Allowing access to internal servers with IPv6 DHCPv6 tracking



  • I currently have IPv6 set up with DHCPv6 on the WAN side giving me a /48
    Each LAN interface tracks the WAN and uses a different prefix ID.
    However, how can I know which IP a given server is going to pick?
    Do I need to use something other than tracking for my servers?

    Sorry if this is a rather noobish question. Feel free to point me at a relevant FAQ.



  • There are different possibilities. I assume that your WAN connection does not have a static prefix. I also assume what for you is important that you can somehow reach your server.

    1. You could disable privacy extensions for your server. This way his interface identifier always will be the same. Only the prefix will change.
    2. You could use DHCPv6 in order to assign your server a specific IP all the time he requests for one. As a matter of fact I was not able to achieve this in practice. Maybe not the best way to go.
    3. You could ignore which IP the host gets as good as possible. Use DNS names only instead. It is possible that pfSense updates your DNS Server every time a client gets a new address. That way you could make your server addressable through a DNS name that gets update the moment the IP changes. I'd prefer that way.


  • Without DHCPv6, which I assume would mean using SLAAC instead, how would pfSense know about the hostname?



  • If you're not going to use DHCPv6, but don't want to set a static IPv6 address on the system in case the prefix changes in the future, the only way to do it would be to disable IPv6 SLAAC privacy extensions in the operating system. By disabling the SLAAC privacy extensions, the computer will use a SLAAC IPv6 address that is based on the MAC address of the interface. There's also a bit-flip involved for one bit when converting the MAC address.

    • If the MAC address were 00🆎cd:98:76:54…

    • Split the MAC into its vendor and host sections… 00🆎cd  and  98:76:54

    • Flip the 7th bit of the vendor section to turn the 00 into 02…

    • Add ff:fe between the two portions, and your IPv6 address becomes…

    Unfortunately, there's still no way to create a firewall rule that will automatically adjust itself in the future should your prefix change. I submitted a feature request (#6626) about this last year, but no action has been taken on it yet.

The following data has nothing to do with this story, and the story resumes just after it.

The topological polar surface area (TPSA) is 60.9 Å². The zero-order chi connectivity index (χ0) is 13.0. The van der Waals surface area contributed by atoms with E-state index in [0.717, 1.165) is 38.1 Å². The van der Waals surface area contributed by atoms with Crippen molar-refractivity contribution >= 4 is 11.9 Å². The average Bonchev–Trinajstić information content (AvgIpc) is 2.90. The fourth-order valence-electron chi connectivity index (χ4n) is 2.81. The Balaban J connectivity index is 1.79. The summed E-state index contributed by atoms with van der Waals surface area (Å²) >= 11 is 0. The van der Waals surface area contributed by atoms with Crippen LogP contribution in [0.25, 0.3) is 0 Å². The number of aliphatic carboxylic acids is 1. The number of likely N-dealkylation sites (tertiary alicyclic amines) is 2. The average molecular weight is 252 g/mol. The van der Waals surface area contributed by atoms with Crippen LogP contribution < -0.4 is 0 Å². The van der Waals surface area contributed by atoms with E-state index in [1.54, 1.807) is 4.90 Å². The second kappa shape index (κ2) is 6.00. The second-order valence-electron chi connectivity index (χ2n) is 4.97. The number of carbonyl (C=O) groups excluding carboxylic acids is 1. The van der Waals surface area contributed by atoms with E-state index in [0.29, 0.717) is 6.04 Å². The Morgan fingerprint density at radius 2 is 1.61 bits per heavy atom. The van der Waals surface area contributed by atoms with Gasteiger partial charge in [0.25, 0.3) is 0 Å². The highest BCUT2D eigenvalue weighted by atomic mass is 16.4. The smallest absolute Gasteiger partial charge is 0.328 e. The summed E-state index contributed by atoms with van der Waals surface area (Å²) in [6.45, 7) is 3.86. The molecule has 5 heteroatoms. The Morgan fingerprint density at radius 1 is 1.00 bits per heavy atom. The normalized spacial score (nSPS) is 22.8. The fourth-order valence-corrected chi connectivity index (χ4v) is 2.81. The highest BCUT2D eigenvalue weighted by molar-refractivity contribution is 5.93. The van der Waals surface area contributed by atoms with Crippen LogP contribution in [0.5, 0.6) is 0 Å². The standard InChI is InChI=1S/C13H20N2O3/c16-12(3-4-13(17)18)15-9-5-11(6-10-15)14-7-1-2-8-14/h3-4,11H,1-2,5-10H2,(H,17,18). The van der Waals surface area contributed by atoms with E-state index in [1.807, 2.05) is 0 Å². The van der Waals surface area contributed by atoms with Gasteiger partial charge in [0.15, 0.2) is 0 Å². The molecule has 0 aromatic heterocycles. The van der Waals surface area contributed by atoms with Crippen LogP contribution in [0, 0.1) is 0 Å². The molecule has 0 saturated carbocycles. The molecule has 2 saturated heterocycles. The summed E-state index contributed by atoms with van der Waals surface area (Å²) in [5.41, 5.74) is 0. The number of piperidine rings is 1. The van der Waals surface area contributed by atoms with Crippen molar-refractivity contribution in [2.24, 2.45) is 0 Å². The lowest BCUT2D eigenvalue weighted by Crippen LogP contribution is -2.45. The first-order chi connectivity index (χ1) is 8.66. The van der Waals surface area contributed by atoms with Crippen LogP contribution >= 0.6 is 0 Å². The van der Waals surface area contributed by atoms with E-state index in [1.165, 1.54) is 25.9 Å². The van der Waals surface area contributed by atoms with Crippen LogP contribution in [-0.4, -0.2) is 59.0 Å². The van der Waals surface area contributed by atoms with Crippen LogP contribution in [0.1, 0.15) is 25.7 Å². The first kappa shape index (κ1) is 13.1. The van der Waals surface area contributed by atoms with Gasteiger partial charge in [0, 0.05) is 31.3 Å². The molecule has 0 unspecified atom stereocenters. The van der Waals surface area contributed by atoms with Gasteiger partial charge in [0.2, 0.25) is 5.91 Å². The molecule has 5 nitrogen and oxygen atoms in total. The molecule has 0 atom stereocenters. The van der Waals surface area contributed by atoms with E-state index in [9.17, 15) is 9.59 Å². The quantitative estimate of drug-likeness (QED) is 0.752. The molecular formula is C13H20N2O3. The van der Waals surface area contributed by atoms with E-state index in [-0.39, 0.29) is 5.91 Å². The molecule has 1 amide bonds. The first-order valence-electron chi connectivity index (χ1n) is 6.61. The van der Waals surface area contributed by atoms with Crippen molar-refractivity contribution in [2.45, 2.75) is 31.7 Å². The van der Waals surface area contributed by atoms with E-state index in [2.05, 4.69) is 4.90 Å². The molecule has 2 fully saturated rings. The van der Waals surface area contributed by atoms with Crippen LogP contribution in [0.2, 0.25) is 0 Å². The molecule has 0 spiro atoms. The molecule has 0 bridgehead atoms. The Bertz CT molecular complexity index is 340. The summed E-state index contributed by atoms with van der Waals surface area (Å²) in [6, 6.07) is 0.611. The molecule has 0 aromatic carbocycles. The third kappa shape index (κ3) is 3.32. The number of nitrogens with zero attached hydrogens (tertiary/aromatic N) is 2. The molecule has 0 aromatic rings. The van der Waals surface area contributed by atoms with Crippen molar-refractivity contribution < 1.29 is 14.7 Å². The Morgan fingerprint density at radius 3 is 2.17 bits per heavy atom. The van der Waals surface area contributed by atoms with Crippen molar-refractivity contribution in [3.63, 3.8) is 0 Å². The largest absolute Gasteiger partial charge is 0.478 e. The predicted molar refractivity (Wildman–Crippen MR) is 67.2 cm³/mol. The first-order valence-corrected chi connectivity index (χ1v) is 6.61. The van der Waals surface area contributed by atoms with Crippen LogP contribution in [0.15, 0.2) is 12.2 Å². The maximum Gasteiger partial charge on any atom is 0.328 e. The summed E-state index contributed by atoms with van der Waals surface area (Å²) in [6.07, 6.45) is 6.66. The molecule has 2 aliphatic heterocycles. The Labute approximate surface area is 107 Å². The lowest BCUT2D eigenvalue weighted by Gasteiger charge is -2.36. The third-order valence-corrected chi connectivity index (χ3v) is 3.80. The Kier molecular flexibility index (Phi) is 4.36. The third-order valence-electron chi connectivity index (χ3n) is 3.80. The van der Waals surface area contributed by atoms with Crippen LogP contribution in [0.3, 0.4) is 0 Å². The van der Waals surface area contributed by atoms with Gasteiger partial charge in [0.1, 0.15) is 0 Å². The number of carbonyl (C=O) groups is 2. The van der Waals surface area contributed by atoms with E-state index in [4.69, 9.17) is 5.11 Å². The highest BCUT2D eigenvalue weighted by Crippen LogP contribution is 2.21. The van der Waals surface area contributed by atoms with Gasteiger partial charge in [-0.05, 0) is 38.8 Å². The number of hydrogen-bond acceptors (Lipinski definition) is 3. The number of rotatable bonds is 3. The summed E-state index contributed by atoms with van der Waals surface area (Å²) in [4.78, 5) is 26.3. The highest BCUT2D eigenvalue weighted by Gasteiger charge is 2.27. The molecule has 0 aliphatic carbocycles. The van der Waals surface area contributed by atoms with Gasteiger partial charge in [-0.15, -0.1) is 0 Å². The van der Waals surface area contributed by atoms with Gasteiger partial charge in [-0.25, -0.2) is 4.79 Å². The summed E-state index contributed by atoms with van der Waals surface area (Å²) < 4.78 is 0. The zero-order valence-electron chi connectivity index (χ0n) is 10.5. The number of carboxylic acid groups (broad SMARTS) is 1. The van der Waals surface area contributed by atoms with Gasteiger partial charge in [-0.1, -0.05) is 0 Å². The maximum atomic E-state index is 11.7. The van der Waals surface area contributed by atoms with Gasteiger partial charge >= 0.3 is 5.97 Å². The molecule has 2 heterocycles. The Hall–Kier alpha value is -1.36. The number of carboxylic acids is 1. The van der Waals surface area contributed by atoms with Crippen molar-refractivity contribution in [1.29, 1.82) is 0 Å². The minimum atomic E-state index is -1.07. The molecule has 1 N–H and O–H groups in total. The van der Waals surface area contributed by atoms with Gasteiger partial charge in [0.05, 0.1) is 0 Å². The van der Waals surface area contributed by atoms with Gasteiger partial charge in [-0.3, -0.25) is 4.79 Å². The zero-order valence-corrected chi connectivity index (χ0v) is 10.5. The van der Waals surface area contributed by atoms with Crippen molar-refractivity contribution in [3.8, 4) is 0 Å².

• With or without DHCPv6, there's still the issue of prefix changes. Guess I'll have to wait for that task to be resolved.



  • @pfbolt:

    With or without DHCPv6, there's still the issue of prefix changes. Guess I'll have to wait for that task to be resolved.

    I consider automated adjustment of changing prefix (incl. Track Interface) a security concern, an intrusion risk I would not take.
    YOU have to manage your premises, not your ISP or … So go fight your ISP for silly prefix delegations  :P
    Do you think servers get numbers on SLAAC or DHCP i.s.o. fixed addresses ?



  • How would a changed prefix leave your machines vulnerable to attack?



  • @hda:

    YOU have to manage your premises, not your ISP

    So the solution is to use NATv6 and a FD00 address, exactly what I've done to eliminate all these problems. It's what works with the current infrastructure. ipv6-PD is an alpha quality service.



  • @pfbolt:

    How would a changed prefix leave your machines vulnerable to attack?

    Attack: ISP plugs you where they want and you have no standing…
    Intrusion: ISP changes your prefix and your line is not down but has another address... Duh.
    Security: your customers lose secure connectivity, secure in the sense of trust & reliability for managed connections.

    I understood that your idea is to have firewall-rules auto-changed based upon change of prefix.
    Then you rely extra on your (and pfSense's) perfection to manage. This vulnerability would be all not necessary or superfluous.

    I have a /48 by DHCP6-PD and it is quasi-static in that it is already more than 5 years the same number-set.
    Ofcourse my ISP reserves the right to change (contract). But if change then my line will drop. And that is good for reason of cause control.
    I take the prefix delegation as my domain. So I make my choice for static LAN numbering and use DHCP6-Server on that or set static serverhosts.
    No SLAAC, sure no privacy extensions bullshit either.



  • @hda:

    @pfbolt:

    How would a changed prefix leave your machines vulnerable to attack?

    Attack: ISP plugs you where they want and you have no standing…
    Intrusion: ISP changes your prefix and your line is not down but has another address... Duh.

    You have to do a lot better than that to convince anyone that there is even a remote chance of an intrusion. Right now it sounds like you don't understand what the default deny policy implies in such situations.



  • @pfbolt:

    Without DHCPv6, which I assume would mean using SLAAC instead, how would pfSense know about the hostname?

    You are right. My first suggestion was not quite right.
    So your prefix might change. Then I'd suggest to give DHCPv6 a try with dynamic updates to your or someone elses DNS server. I got such a setup running for v4 but it took me some time, especially when it comes to the ACL who may write what into DNS… I don't know if and how it works with v6 but it should work.